A blanket term of “fire protection system” is applied, in industry, to both fire protection and life safety systems. While both types of systems are important in their own right, there is a critical difference. Both systems can be generalized by the term “fire safety systems.”
Some of today’s fire suppression systems include:
A life safety system is a fire safety system that:
Smoke and carbon monoxide alarms within homes are life safety systems. They are designed to alert occupants to the presence of fire and notify them to evacuate the home and call the fire department. A commercial fire alarm system, with manual pull stations, smoke detectors, heat detectors, waterflow detectors, and other devices are life safety devices. Emergency lighting for egress, such as illuminated exit signs, are life safety systems that serve to assist safe evacuation during smoky fire conditions, or when primary power failure has occurred.
Fire protection systems are fire safety systems that are designed and installed to perform at least two out of the three following objectives:
Fire protection systems exist as passive or active systems, which are differentiated below.
Passive fire protection systems do not really stand out as a system; they are mostly unnoticed after a building is constructed, and are known mainly to building designers, contractors, and building inspectors. This is why they are called passive fire protection systems. Passive fire protection systems are elements and systems of construction that are designed to resist the passage of fire and/or smoke. This construction is normally noncombustible. Passive fire protection systems are rated by units of time, which is the amount of time they can pass standardized fire exposure tests without failing. For instance, a “2-hour” rated floor can withstand the standard fire test for two hours without failure. Contrary to popular belief, this does not necessarily mean this floor could resist a real fire for two hours—it may resist it for longer or shorter, depending on the fire’s severity. Passive fire protection is either protection for solid building elements such as walls or floors, or protect openings through fire-rated walls or floors, such as a fire door. Passive fire protection systems are a type of fire safety system.
Active fire protection systems are fire safety systems that protect against fire by extinguishing, suppressing, or controlling a fire. There are numerous types of systems that do this, such as, but not limited to condensed aerosol systems, automatic fire sprinkler systems, clean agent systems, and dry chemical systems. The most common type of active fire protection system are automatic fire sprinkler systems. Systems other than sprinkler systems are considered “alternative automatic fire-extinguishing systems,” and their uses are relegated by the building and fire codes. The term “fire suppression system” often refers to these “alternative automatic fire-extinguishing systems.”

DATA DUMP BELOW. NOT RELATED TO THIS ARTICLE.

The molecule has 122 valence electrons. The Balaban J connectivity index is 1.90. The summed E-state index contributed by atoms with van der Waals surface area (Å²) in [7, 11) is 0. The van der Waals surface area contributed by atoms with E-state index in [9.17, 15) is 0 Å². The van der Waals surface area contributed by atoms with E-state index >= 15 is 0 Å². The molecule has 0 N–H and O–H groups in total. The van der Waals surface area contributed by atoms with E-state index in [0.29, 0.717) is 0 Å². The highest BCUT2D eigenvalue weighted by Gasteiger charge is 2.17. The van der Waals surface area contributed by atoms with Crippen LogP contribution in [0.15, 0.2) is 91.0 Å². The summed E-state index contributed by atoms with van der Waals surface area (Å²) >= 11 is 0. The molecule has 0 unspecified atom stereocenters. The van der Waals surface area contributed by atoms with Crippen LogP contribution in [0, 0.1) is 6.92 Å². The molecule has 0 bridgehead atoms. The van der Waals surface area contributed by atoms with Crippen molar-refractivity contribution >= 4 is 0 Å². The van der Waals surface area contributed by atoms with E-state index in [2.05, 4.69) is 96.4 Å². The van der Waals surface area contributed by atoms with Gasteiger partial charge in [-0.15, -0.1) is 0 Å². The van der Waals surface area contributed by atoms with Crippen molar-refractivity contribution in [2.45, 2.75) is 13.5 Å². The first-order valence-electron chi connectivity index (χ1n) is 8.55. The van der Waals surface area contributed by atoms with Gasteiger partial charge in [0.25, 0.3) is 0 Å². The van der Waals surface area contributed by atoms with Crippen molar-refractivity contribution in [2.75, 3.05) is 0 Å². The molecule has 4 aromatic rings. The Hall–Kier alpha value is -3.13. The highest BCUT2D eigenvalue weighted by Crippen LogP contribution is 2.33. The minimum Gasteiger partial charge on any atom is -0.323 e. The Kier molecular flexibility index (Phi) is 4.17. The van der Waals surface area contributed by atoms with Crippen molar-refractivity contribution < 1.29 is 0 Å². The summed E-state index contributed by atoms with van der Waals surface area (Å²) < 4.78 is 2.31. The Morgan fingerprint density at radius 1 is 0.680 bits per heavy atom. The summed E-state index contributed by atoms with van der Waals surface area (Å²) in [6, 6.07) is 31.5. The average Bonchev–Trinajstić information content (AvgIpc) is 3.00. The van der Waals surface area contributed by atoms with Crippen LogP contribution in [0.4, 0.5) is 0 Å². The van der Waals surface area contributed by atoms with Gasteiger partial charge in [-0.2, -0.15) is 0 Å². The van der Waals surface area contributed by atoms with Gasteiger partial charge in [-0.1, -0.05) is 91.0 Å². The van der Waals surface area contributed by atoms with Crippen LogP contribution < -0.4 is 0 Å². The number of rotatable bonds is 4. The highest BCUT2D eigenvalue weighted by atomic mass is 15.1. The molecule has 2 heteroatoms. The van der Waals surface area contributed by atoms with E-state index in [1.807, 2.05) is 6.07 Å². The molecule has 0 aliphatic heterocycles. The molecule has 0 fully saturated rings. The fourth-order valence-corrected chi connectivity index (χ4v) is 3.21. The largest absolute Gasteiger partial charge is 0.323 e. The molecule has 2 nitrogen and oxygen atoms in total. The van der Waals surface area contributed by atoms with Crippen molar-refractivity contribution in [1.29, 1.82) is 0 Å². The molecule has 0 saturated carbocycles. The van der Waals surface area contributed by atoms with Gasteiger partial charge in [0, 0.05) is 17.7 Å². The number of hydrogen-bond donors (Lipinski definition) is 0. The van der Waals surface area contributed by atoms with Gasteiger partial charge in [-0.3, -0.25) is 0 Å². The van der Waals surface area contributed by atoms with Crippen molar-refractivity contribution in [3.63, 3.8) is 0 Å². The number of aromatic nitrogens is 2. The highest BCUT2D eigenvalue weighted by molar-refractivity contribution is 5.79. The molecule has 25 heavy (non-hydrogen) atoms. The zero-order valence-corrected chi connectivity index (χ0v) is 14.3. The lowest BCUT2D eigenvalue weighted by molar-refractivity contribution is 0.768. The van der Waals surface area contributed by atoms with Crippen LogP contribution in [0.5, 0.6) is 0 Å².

Local fire protection systems protect a small area, or hazard. Examples of such protection are a paint mixing station, electrical panels, CNC machines, engine compartments, and portions of wind turbines. Local application systems do not extinguish fires that are present in entire rooms.
Total flooding fire suppression protects rooms in the same way that a fire sprinkler system does; that is, it extinguishes the fire completely in the designated room or space. Spaces that might have this type of protection include, but are not limited to electrical rooms, switchgear or control rooms, generator rooms, energy storage systems (large batteries), elevators machine rooms, and museums.
An emerging fire protection system that is an active fire protection system used for both local and total flooding applications is condensed aerosol fire protection systems. Condensed aerosol fire-extinguishing systems are governed by NFPA 2010. These systems use a mixture of particulates and propellant gas to extinguish fires, and can be used in total flooding or local application systems. Their simplicity, effectiveness, and adaptability afford cost effective measures at active fire protection. A notable distinction of condensed aerosol fire protection systems are that they extinguish fires partly by chemical means—that is, by arresting the chemical chain reaction that is necessary for a fire to propagate. The legacy halon fire protection systems arrested fire in this manner exclusively, and was the reason they were so effective, so much so that they are still used in the military.